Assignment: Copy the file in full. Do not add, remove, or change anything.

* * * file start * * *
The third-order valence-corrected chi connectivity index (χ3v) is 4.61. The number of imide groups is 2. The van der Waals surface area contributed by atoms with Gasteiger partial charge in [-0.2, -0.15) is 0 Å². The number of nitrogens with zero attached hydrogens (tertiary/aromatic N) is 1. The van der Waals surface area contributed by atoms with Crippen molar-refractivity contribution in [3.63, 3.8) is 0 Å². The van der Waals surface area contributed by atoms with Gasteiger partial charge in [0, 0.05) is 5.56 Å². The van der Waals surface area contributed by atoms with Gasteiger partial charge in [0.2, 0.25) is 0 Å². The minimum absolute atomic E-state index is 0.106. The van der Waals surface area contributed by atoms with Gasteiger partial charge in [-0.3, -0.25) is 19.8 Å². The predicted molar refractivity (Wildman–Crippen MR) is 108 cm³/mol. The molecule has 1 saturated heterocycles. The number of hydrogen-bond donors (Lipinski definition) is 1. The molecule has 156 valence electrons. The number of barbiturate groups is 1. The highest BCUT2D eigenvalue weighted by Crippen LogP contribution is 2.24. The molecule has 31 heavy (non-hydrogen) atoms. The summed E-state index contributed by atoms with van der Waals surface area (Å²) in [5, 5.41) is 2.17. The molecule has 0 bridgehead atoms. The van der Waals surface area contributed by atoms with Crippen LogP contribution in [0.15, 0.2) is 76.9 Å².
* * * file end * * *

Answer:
The third-order valence-corrected chi connectivity index (χ3v) is 4.61. The number of imide groups is 2. The van der Waals surface area contributed by atoms with Gasteiger partial charge in [-0.2, -0.15) is 0 Å². The number of nitrogens with zero attached hydrogens (tertiary/aromatic N) is 1. The van der Waals surface area contributed by atoms with Crippen molar-refractivity contribution in [3.63, 3.8) is 0 Å². The van der Waals surface area contributed by atoms with Gasteiger partial charge in [0, 0.05) is 5.56 Å². The van der Waals surface area contributed by atoms with Gasteiger partial charge in [0.2, 0.25) is 0 Å². The minimum absolute atomic E-state index is 0.106. The van der Waals surface area contributed by atoms with Gasteiger partial charge in [-0.3, -0.25) is 19.8 Å². The predicted molar refractivity (Wildman–Crippen MR) is 108 cm³/mol. The molecule has 1 saturated heterocycles. The number of hydrogen-bond donors (Lipinski definition) is 1. The molecule has 156 valence electrons. The number of barbiturate groups is 1. The highest BCUT2D eigenvalue weighted by Crippen LogP contribution is 2.24. The molecule has 31 heavy (non-hydrogen) atoms. The summed E-state index contributed by atoms with van der Waals surface area (Å²) in [5, 5.41) is 2.17. The molecule has 0 bridgehead atoms. The van der Waals surface area contributed by atoms with Crippen LogP contribution in [0.15, 0.2) is 76.9 Å².